My cousin, Sam, (yep, “Sam Ward” is a recurring name in our family tree) is a worship music guy over in Fort Wayne, IN and has an excellent blog that you should all read called Worship360. Please refrain from writing comments about how weird it is that my family produces so many creative types and have a look at Sam’s questions and comments in response to the stuff I posted the other day.
Here’s a few of Sam’s thoughts and my responses. (Dude, this is what I love about blogs!)
“… the question was asked, “How can your church still be recognized as a Presbyterian church?” as if the only distinctive was the version of hymnal in the pews…”
For me this question in the interview seems so odd. Why do we care about being recognized as Presbyterian? Don’t we care more about being recognized by a family resemblance to our big brother, Jesus Christ? And isn’t racial segregation one of the major signs of hypocrisy that make people reject the church?
“…we are to sacrificially serve each other as Christ did in all areas including our music choices…the way this plays out in a specific congregation might change based on the cultural make-up of the congregation…”
It’s true that if your town is all “X” and no “Y” then it would be silly to try to incorporate “Y” style music into your service. But what’s God’s universal will in this situation. Sam had an excellent post on his blog a few weeks ago about the difference between God’s universal will vs. God’s individual will (universal will=care for orphans; individual will=adopt an orphan.) God’s universal will is that we are all called to break down walls, be reconciled, and love our neighbor (and our enemy). How that looks for individuals will change. We have a sister church in Kenya, New City Fellowship in Nairobi, whose mission is to see Africans and South Asians reconciled in a worshiping community. That’s a unique vision that applies in Nairobi but would be kind of weird to attempt in Springfield, USA. I believe that every church is called by God’s universal will to humbly and honestly look at themselves and decide if their music planning is intentionally building trust between diverse tribes of people or whether their music planning is just building up taller and thicker walls of division. Mercy, mercy mercy! We can only do this by grace.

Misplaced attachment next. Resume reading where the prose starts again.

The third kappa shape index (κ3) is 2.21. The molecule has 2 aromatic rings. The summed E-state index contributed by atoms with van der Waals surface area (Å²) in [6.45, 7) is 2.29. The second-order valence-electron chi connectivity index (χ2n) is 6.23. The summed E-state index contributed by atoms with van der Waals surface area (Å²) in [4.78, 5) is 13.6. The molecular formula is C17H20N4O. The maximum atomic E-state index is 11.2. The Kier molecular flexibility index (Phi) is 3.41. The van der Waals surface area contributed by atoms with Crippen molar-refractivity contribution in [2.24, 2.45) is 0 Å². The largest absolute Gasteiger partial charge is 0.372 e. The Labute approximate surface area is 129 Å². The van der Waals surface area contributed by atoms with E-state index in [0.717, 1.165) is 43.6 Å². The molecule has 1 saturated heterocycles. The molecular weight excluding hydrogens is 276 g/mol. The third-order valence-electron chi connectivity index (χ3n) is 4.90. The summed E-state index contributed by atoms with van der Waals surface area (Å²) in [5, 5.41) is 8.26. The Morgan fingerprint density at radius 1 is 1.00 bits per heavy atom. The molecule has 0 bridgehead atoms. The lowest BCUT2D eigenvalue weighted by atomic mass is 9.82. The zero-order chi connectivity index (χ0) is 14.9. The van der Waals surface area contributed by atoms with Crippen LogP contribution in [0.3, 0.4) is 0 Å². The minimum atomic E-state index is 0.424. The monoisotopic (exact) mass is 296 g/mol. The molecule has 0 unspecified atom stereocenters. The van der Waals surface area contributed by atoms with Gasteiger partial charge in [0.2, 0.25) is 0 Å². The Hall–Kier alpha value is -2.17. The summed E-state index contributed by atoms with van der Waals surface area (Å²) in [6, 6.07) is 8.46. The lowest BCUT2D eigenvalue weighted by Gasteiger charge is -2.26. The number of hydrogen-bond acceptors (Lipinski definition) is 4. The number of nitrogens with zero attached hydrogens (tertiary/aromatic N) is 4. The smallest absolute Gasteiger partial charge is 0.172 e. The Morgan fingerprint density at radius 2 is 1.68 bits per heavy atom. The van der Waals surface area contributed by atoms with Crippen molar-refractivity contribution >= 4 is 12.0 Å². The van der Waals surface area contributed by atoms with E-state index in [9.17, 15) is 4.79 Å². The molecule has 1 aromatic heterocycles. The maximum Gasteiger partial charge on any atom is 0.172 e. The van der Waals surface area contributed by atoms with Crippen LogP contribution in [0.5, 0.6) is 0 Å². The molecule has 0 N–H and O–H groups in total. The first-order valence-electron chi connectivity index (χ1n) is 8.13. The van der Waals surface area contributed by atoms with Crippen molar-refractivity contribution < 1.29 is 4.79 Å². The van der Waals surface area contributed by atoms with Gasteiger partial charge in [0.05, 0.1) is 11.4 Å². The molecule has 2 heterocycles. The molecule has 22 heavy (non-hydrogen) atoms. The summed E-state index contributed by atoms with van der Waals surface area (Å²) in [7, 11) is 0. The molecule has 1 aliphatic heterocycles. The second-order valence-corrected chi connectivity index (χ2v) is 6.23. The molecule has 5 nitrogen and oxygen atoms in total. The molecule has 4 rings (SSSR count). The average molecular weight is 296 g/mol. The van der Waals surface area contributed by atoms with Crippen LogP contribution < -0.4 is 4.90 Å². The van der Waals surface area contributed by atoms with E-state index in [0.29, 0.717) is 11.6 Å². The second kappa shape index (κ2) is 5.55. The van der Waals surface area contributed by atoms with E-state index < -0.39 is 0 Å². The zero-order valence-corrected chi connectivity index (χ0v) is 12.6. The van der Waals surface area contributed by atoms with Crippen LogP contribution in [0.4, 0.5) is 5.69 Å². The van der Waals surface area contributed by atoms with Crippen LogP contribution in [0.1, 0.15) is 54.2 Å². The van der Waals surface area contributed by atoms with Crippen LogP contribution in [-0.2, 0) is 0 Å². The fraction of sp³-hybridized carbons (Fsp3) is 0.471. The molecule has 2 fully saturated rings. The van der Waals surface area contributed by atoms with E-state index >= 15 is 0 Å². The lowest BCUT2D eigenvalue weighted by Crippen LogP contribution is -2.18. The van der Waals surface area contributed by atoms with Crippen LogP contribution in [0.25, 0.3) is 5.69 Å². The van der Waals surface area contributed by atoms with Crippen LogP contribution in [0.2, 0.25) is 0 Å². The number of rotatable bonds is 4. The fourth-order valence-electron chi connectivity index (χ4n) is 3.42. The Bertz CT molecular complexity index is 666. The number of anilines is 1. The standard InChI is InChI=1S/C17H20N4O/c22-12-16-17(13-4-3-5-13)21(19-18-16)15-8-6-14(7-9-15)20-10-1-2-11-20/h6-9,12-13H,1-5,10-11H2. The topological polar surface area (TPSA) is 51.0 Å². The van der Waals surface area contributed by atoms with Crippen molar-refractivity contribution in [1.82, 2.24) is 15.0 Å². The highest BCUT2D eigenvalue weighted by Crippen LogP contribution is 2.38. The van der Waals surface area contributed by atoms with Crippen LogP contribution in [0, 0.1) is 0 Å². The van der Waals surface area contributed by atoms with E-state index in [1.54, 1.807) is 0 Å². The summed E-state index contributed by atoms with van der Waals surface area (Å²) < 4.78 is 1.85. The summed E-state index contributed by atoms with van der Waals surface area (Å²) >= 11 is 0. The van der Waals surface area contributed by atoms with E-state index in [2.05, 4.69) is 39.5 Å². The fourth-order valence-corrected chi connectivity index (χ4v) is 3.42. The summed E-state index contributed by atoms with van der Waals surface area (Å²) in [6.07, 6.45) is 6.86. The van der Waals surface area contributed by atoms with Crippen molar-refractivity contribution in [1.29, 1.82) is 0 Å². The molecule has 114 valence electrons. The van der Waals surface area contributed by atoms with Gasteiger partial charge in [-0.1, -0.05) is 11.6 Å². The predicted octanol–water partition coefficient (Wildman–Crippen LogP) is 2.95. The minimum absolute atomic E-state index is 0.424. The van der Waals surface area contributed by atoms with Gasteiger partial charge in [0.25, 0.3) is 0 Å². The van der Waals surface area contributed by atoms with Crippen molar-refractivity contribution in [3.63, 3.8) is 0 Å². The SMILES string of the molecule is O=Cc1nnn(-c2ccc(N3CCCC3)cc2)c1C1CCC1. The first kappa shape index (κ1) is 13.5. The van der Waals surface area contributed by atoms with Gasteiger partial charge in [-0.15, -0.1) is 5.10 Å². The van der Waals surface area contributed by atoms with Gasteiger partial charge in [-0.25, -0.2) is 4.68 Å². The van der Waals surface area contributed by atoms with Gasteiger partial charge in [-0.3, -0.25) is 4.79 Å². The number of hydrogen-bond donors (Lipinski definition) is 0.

“Through my adoption experience, I’m realizing how much we as Christians define ourselves based on physical characteristics. It also seems to me that Paul encourages the church to attempt to avoid those types of classifications such as Jew or Greek, slave or free. So while we are to serve each other sacrificially, are we continuing to define ourselves simply based on biology instead of the spirit who makes us one family?”
Sam, this is a profound statement. Reading through “Adopted For Life” I am growing in my own appreciation for how amazing the doctrine of adoption is for all of us. In fact, this is one of the strongest arguments for reconciliation. We are new creations in Jesus, a family by his grace! However, I don’t believe that our adoption creates a “color-blind” church. There’s a temptation to say that God doesn’t care about race. God made a beautifully diverse world that Revelation 7 shows us will be diverse even in the new heavens and new earth.